The same goes, to an extent, with Eddie’s potential departure thanks to the Pixus: rather than confronting Eddie’s importance to her through self-awareness or self-investigation, the show makes it a potential loss, something that could fundamentally destroy her world. The show isn’t quite settled on how dark they want Jackie’s world to be, and to create these sudden obstacles to happiness and drugs feels like they’re toying too much with the show, at least initially. It’s one thing to do one of these storylines in a single episode (the Pixus metaphor goes beyond Jackie’s lovelife into the patients, into the other employees, etc.), but too many on-the-nose patients and storylines focused on reminding us of Jackie’s flaws is going to get old quickly.
I thought the rest of the episode was pretty strong, though. The story with Grace’s addiction to disaster documentaries was a bit sudden, but I think that in terms of investigating Jackie’s home life it’s a smart decision that could pay off in next week’s episode. Meanwhile, it’s no surprise that the rather great Eli Wallach would deliver when it comes to a dying man living on chicken soup and his wife’s love, and I thought that the wife’s understanding of the situation was handled beautifully (Dr. Akalitis’ stubborn ignorance wasn’t however, but that’s another story). Plus, up until the point where it turned into a parallel, the midwest couple were charmingly drawn.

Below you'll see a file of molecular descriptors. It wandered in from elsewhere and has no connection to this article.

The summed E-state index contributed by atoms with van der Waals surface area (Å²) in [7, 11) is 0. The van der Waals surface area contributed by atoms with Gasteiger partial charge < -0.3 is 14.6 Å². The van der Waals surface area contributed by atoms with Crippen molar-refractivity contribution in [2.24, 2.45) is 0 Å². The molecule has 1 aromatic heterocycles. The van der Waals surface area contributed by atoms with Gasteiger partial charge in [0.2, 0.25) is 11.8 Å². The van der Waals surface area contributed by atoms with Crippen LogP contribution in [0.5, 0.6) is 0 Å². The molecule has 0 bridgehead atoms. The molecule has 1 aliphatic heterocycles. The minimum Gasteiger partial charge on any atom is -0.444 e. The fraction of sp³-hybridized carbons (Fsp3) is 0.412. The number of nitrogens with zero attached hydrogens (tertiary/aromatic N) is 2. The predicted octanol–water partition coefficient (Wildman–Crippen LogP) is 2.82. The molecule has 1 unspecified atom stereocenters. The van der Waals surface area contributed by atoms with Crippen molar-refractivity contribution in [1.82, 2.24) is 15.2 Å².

The episode clicked best for me in the trifle of a storyline that was “Dr. O’Hara steals Zoe’s stethoscope.” It’s the most overtly comic the show has been without going completely broad, and relying on Eve Best’s comic timing is a smart choice for the show. The storyline works because it was comedy driven by character: Zoe is the one who was far too peppy about the stethoscope and far too nervous about approaching figures of authority, while Dr. O’Hara doesn’t actually care about the situation except for her own amusement at Zoe’s struggles to approach her. Both sides offered humour, and they even allowed for someone like Thor to work his way into the storyline briefly – it was a storyline that wouldn’t be particularly out of place on Grey’s Anatomy, but I like both characters and thought the conclusion (where O’Hara lets Zoe think she’s asleep and peel the stethoscope from her neck) was surprisingly human from the seemingly cold doctor, so there was even a bit of character development for both involved.